So here’s how a violinist gets an aisle seat

From our diarist Anthea Kreston:

 

I have been home for four days, back from our Quartet USA tour. I still feel utterly wiped out – not only am I struggling to find my place again with my family (so far, the girls have refused to eat the oatmeal I have cooked every day – it isn’t made the way that Dada makes it), but emotionally I am weary, and my arms are still trying to find their way back from two weeks of overuse. Playing 11 concerts in 13 days, in the way my Quartet plays, is equally taxing on my body and mind. Last night my arms woke me up, with painful tingles running up and down both forearms. But, they are finding their way back. And I am finding my way back.

We are in meetings all week – individual meetings in all of our homes, and group meetings with our manager. So – without further ado, here’s a silly story from an airplane ride last week.

Getting on our flight from Houston to Oakland, I was filled with trepidation. We were flying Southwest, an airline with first-come-first-serve seating, and my boarding number was really high. It would be tough to find space for both my violin and backpack, and the jockeying for seats would be tough – I would probably get a middle seat in front of the bathrooms.

I made it about two-thirds down the aisle, when I spotted a coveted window. Middle seat empty! How is this possible? I quickly knew the answer – in the aisle seat sat an elderly woman, baseball cap on, hunched over her iPhone, punching letters slowly, one at a time, with her index finger, and swaying a-rhythmically in a kind-of figure 8 pattern. I took a breath and asked her if the seat was taken. She didn’t show any signs that she had heard me, and after a couple of more attempts, I tapped her on the shoulder and asked her.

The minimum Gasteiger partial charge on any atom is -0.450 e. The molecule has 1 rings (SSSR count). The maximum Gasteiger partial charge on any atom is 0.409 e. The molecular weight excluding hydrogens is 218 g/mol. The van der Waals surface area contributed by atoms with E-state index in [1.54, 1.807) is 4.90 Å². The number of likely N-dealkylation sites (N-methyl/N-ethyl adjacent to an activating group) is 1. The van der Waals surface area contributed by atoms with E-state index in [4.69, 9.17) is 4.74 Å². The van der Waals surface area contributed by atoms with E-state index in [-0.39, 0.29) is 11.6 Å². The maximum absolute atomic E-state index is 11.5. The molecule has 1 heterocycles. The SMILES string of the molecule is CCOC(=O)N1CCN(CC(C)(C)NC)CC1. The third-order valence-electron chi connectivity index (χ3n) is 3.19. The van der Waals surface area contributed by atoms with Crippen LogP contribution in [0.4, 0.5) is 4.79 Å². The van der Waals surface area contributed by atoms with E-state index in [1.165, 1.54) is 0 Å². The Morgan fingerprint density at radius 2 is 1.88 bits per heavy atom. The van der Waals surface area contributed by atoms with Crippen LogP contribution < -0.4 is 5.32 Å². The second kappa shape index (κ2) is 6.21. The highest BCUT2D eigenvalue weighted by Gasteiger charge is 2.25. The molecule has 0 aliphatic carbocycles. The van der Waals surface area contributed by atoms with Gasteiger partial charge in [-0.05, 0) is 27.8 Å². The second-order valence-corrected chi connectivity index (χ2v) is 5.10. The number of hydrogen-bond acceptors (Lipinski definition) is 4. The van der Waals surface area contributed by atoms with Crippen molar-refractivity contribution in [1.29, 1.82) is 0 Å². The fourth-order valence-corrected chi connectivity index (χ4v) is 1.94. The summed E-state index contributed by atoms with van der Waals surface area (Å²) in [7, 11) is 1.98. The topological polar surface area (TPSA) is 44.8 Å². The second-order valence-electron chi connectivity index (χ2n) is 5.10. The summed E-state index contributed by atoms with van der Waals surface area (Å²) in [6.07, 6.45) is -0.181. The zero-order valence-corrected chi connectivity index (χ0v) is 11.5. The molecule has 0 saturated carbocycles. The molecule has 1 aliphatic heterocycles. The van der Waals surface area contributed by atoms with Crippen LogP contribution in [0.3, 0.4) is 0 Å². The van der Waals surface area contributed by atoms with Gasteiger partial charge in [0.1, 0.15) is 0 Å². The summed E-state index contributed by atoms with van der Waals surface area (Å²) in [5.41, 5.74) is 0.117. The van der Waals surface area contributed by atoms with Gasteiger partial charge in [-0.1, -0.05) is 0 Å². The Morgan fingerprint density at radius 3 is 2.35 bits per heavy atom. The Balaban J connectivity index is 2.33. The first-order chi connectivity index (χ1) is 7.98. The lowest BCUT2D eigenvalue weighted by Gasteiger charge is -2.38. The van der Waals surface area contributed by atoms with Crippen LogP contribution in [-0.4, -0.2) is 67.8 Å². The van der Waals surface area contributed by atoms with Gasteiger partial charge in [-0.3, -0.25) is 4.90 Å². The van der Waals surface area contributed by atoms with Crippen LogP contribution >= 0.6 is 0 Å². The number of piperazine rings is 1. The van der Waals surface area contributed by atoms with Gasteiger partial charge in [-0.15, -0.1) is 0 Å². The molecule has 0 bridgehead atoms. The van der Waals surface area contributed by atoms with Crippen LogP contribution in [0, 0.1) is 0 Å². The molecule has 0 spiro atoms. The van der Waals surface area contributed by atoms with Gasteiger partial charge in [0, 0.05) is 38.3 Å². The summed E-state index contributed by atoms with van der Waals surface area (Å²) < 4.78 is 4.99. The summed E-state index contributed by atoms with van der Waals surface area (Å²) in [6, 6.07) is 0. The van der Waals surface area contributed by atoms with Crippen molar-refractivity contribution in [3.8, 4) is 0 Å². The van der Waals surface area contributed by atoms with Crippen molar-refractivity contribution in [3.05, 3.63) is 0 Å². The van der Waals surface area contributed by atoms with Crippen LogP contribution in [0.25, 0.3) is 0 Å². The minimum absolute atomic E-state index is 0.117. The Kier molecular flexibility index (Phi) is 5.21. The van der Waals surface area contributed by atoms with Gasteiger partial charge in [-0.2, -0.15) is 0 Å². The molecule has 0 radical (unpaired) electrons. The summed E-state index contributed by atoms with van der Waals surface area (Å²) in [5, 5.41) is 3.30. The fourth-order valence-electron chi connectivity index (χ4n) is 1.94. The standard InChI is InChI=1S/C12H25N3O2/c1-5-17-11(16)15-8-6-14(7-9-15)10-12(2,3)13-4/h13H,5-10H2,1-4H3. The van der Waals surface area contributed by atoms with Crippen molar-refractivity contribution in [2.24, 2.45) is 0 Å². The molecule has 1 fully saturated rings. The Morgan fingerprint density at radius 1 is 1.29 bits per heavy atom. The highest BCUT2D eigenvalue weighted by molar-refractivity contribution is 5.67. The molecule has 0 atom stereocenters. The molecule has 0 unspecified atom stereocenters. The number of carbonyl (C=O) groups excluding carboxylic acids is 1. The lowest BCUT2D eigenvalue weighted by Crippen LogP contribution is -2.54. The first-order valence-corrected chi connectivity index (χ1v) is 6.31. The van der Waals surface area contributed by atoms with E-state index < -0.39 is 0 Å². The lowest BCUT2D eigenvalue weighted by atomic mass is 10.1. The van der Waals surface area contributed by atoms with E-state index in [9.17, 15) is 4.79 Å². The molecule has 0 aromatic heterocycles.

She glanced quickly up, screwed her eyes at me, and mumbled something about seat assignments or something. I squeezed past her, and as I settled in, she looked over at me from under her brim, eyes sparkling and said – “if we play this right, we can have an empty middle seat!”. Ha! She told me to look strange, and I pulled my scarf over my head in a weird way and looked intently out the window. As the plane filled up, people had no choice but to ask about our middle seat. For the first person, I said in an awkwardly loud voice “I just ate an entire bag of apricots!”, and the person moved on. Thumbs up from my row-mate. The next person, after they passed my seat-partner’s test and had the nerve to move on to me, got “I am so sorry – I am going to have to pee like every 2 minutes. I just drank an iced-tea this big!” That seemed to work, but eventually the announcement came that the flight was sold out, every seat would be taken. We looked at each other, and Nan (we were now on first name basis, and it turned out that not only was she a classical music lover, but a fan of the Artemis Quartet) said – ok – now we have to be smart and pick a good middle-seater. She smiled warmly at a slender, cleanly cut middle aged man and said – our seat is open! He sat down, and I fell asleep to the two of them chatting away – waking several hours later to discover they had made fast friends.

So – Nan and I exchanged emails, and to my utter joy, she came to greet me after our concert in San Francisco. My sister grilled her on the details (sometimes people, for some reason, think I just make up these stories straight out of my head), and after the apricot comment was confirmed, we had a nice chat and selfie.

Have a great week!

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  • “I just ate an entire bag of apricots!”

    This is the best thing I’ve ever read on the internet.

    Totally awesome.

  • That just made my day, reading this over breakfast. I laughed and laughed. What nerves of steel to carry that ploy out on both your parts. And she was an Artemis fan …. sometimes you wonder about the syncroncity of things.

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